8) Everything was possessed of personality, only differing from us in form. Knowledge was inherent in all things. The world was a library and its books were the stones, leaves, grass, brooks, and the birds and animals that shared, alike with us, the storms and blessings of earth. We learned to do what only the student of nature learns, and that was to feel beauty. We never railed at the storms, the furious winds, and the biting frosts and snows. To do so intensified human futility, so whatever came we adjusted ourselves, by more effort and energy if necessary, but without complaint.

9) …the old Lakota was wise. He knew that a man’s heart, away from nature, becomes hard; he knew that lack of respect for growing, living things soon led to lack of respect for humans, too. So he kept his children close to nature’s softening influence.

10) Civilization has been thrust upon me… and it has not added one whit to my love for truth, honesty, and generosity.

Smoking Meat at Home

Even without professional equipment, smoking meat at home can be done in a variety of ways.
August 2015
Bacon is one of the most familiar smoked meats. If you want to try smoking meat at home, you can enjoy fresh bacon made on your own grill.

Photo by Fotolia/igor

Charcuterie (W. W. Norton & Company, 2005), by Michael Ruhlman and Brian Polcyn, is a comprehensive guide to smoking, curing, brining and preserving meat. Classic and contemporary charcuterie recipes are presented with clear illustrations and instructions so even beginners can enjoy the rich flavors of cured and smoked meats.

You can purchase this book from the MOTHER EARTH NEWS store: Charcuterie.

We smoke foods to give them a great flavor. Smoked meat and fish also take on an appetizing caramel-brown hue. Hot dogs are brown, not pasty looking, because they’re smoked. While the smoke coating does have some preservative effects by making the surface of the meat acidic, thereby discouraging the growth of unwanted microorganisms and bacteria, smoke is not used to preserve foods the way drying and salting are. Smoking may have become part of the charcutier’s trade because of its initial preservative nature, but we continue to smoke food because of the fine color and flavor it gives to dried and cooked foods, and especially to pork.

Smoke is flavor. It’s why we love barbecued ribs, chicken on the grill, burgers cooked over open flame. Smoke is what gives bacon its depth. It’s the reason smoked ham hocks are so good with beans or long-simmered greens. Cure salmon in your refrigerator, then smoke it, and you will have transformed it into something truly special. Jalapeño peppers, when smoked, become chipotle peppers, one of the great seasoning elements of Southwestern cuisine. Smoke not only elevates a ham, in many cases the type of smoke used determines the kind of ham it is and the regional nuances that distinguish it. Was it smoked over American hickory and apple wood, traditional woods for the American hams, or over the beech and juniper of Westphalia, Germany? Smoke can describe a culinary tradition and the spirit of the terroir.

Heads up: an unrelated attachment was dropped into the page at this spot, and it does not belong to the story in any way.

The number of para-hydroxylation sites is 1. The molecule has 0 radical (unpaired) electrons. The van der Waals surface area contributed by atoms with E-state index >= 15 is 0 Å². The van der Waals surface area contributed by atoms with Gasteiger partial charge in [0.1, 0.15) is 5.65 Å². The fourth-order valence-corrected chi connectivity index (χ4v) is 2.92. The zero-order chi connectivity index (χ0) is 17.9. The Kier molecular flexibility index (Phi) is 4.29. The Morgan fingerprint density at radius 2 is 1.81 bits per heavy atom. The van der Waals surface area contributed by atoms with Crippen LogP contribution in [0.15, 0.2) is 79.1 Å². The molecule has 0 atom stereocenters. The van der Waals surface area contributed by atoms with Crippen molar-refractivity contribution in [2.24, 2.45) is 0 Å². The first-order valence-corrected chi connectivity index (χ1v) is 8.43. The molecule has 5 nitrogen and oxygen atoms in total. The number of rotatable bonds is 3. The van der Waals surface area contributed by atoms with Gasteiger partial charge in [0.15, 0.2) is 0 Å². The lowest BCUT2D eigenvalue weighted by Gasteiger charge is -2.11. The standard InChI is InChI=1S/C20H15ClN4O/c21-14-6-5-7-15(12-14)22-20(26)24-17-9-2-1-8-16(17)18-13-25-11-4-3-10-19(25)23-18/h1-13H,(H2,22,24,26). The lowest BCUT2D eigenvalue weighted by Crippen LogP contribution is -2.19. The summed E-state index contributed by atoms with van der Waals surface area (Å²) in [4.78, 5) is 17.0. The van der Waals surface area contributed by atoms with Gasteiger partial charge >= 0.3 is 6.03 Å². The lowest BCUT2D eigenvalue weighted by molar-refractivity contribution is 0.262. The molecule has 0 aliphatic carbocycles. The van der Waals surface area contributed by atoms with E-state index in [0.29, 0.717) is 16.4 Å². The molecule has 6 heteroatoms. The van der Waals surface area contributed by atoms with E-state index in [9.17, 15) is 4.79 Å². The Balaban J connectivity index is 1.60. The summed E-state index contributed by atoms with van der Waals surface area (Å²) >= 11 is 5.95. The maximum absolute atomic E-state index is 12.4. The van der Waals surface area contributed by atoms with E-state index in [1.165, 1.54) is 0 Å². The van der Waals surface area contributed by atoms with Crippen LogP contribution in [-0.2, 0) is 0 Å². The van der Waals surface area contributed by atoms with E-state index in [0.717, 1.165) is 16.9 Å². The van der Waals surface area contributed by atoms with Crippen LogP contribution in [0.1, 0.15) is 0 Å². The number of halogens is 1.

The smoking environment may be hot, in which case it cooks the meat or fish while enhancing its flavor (as with Canadian bacon), or it may be cold, so the food remains uncooked but takes on a smoky flavor (as with smoked salmon). Smoking at or below 100 degrees F/37 degrees C is cold-smoking; smoking at between 150 and 200 degrees F/65 and 93 degrees C is hot-smoking. Meat or sausages that are hot-smoked cook gently for a long time while being flavored by the smoke. They can then be eaten immediately or chilled and later reheated. Pan-smoking (smoking on your stovetop) and smoke-roasting (as in a cylindrical smoker or barbecue grill) occur at temperatures of 300 degrees F/150 degrees C.
or more.

Salmon is typically cold-smoked, ideally at a temperature below 90 degrees F/32 degrees C; if the smoke were hotter, it would cook the fish and drastically change its texture. Some dry-cured sausages, such as pepperoni and Spanish chorizo, are cold-smoked before being hung to dry. Smoked kielbasa and other hot-smoked sausages are hung in the smoker until fully cooked.

There are varying degrees of smoke and temperature, but the basics remain the same:

• We smoke food primarily to make it taste better (smoking has negligible preservative effects).
• We also smoke food to give it a rich color; smoke results in an appetizing appearance.
• The level of heat defines the type of smoking. Cold-smoking does not cook the food; hot-smoking cooks it gently and slowly; and smoke-roasting and pan-smoking cook the food as if it were in a hot smoke-filled oven.
• The longer the meat is smoked, the deeper the flavor and the color will be.

The venerable kitchen rationalist Harold McGee writes: “Smoke’s usefulness results from its chemical complexity. It contains many hundreds of compounds, some of which kill or inhibit microbes, some of which retard fat oxidation and the development of rancid flavors, and some of which add an appealing flavor of their own.”